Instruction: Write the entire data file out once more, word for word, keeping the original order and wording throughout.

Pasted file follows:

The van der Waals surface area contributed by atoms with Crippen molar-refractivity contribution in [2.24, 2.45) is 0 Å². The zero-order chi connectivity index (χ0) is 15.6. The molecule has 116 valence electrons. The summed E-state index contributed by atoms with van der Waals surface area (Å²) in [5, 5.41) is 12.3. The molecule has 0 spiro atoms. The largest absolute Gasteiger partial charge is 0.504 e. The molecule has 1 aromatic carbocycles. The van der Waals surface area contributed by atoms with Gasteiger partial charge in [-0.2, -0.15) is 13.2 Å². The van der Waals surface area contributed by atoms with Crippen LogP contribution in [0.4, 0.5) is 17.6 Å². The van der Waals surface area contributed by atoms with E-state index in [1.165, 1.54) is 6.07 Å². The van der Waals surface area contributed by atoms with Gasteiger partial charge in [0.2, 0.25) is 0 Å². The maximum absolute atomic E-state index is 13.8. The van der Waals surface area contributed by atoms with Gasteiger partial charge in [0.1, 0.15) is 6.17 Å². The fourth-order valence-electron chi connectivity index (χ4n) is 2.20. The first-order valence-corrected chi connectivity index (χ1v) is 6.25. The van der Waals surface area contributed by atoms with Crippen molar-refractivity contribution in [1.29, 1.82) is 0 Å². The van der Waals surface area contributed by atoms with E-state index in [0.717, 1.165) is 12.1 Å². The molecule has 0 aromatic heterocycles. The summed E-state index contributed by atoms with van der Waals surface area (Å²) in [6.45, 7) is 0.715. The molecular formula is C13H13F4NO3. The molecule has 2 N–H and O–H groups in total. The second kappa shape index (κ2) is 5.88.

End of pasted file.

The van der Waals surface area contributed by atoms with Crippen molar-refractivity contribution in [2.24, 2.45) is 0 Å². The zero-order chi connectivity index (χ0) is 15.6. The molecule has 116 valence electrons. The summed E-state index contributed by atoms with van der Waals surface area (Å²) in [5, 5.41) is 12.3. The molecule has 0 spiro atoms. The largest absolute Gasteiger partial charge is 0.504 e. The molecule has 1 aromatic carbocycles. The van der Waals surface area contributed by atoms with Gasteiger partial charge in [-0.2, -0.15) is 13.2 Å². The van der Waals surface area contributed by atoms with Crippen LogP contribution in [0.4, 0.5) is 17.6 Å². The van der Waals surface area contributed by atoms with E-state index in [1.165, 1.54) is 6.07 Å². The van der Waals surface area contributed by atoms with Gasteiger partial charge in [0.2, 0.25) is 0 Å². The maximum absolute atomic E-state index is 13.8. The van der Waals surface area contributed by atoms with Gasteiger partial charge in [0.1, 0.15) is 6.17 Å². The fourth-order valence-electron chi connectivity index (χ4n) is 2.20. The first-order valence-corrected chi connectivity index (χ1v) is 6.25. The van der Waals surface area contributed by atoms with Crippen molar-refractivity contribution in [1.29, 1.82) is 0 Å². The van der Waals surface area contributed by atoms with E-state index in [0.717, 1.165) is 12.1 Å². The molecule has 0 aromatic heterocycles. The summed E-state index contributed by atoms with van der Waals surface area (Å²) in [6.45, 7) is 0.715. The molecular formula is C13H13F4NO3. The molecule has 2 N–H and O–H groups in total. The second kappa shape index (κ2) is 5.88.